Personal Finance for Young Learners

Economics 02

By Amanda Moses

There is a common misconception that the ability to grasp economics and personal finance is reserved for students in high school and college. First and second graders from the Spring Creek Afterschool Program proved that you’re never too young to learn about money management through a new program— the Council for Economic Education. For ten weeks, eight and nine year- olds ventured through the complexities of investments, the functions of the stock market, the importance of a savings account, the cost benefit of purchases and entrepreneurship. “Our goal for this program was to essentially broaden our student’s awareness of finance. We wanted them to understand the difference between needs and wants, as well as the importance of saving rather than excessive spending,” said Jeremy Williams, Director of the Spring Creek Afterschool Program.

The project began in the fall, when students learned that they must first earn money (in the case for this project “econo bucks”) in order to purchase materials to make a marketable product. Through hard work in their studies, classwork, good behavior and attendance, the students received “econo bucks” so that they may purchase arts and crafts materials.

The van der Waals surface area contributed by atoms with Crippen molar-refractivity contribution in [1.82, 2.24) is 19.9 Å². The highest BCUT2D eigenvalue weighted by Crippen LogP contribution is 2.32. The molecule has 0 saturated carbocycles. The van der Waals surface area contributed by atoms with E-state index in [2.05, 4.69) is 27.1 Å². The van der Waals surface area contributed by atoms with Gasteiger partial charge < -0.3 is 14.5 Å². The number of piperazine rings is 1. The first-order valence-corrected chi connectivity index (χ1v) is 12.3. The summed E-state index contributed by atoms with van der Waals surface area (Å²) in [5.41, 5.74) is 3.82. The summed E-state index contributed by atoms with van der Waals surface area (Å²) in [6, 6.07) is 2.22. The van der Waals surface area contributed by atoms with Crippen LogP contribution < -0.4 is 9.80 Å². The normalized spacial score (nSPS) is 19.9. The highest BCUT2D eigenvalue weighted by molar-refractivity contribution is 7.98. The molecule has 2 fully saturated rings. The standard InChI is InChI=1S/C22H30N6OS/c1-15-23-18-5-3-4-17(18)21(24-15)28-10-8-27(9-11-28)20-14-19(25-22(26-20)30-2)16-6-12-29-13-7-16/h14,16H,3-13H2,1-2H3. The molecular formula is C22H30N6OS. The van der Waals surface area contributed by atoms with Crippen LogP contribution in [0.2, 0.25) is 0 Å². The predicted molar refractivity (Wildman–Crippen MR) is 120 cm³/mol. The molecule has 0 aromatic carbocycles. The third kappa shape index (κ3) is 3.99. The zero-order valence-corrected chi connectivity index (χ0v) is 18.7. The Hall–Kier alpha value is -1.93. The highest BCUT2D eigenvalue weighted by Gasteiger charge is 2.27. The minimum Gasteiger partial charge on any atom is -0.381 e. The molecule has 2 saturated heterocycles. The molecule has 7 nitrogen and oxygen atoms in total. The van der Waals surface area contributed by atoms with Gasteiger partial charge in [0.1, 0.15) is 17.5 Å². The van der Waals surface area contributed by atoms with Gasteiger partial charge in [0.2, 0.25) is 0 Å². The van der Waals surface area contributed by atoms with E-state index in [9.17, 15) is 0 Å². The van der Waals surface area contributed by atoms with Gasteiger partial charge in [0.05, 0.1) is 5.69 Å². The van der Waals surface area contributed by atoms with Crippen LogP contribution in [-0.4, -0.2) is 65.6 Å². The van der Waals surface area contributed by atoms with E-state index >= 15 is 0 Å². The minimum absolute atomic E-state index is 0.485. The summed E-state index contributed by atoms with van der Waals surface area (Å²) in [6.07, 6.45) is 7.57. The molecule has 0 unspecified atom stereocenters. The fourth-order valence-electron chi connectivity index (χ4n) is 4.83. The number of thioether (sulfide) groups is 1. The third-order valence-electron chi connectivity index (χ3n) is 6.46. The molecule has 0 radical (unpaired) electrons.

Like little entrepreneurs, they developed their very own brand of bedazzled frames, jewelry and jars filled with multicolored sand. Eight-year-old Armani Stone was excited to spend her ‘econo bucks’ on her arts and crafts products. “I think this experience was great and it made me feel good to earn my ‘econo bucks,’” and then spend them on what I wanted,” she said.

economics 04The program culminated on December 17th with a “Market Day” event, where students showcased their knowledge of business management. During this event, students showed their parents, with their brand of arts and crafts, how to balance the costs of developing a product, marketing and then selling it. “By allowing the students to start their own business, they were able to learn about profit and loss,” said Williams who explained that the students were also taught the importance of advertising to earn revenue by reaching a widespread audience.

Parents and fellow students stopped by the Market Day event and used “econo bucks” to purchase the various art projects. Larissa Gilbert, 9, says she was excited to purchase beautiful jewelry for her parents. “It’s nice to be able to buy these things for my mom and dad with the ‘econo bucks’ I earned,” she said.

Williams believes financial literacy is an important lesson all children should learn. Whether it’s putting aside allowance money for something they want or investing in a college savings account, understanding how to manage their personal finances can help them with their future choices.

Photos: The Spring Creek Afterschool Program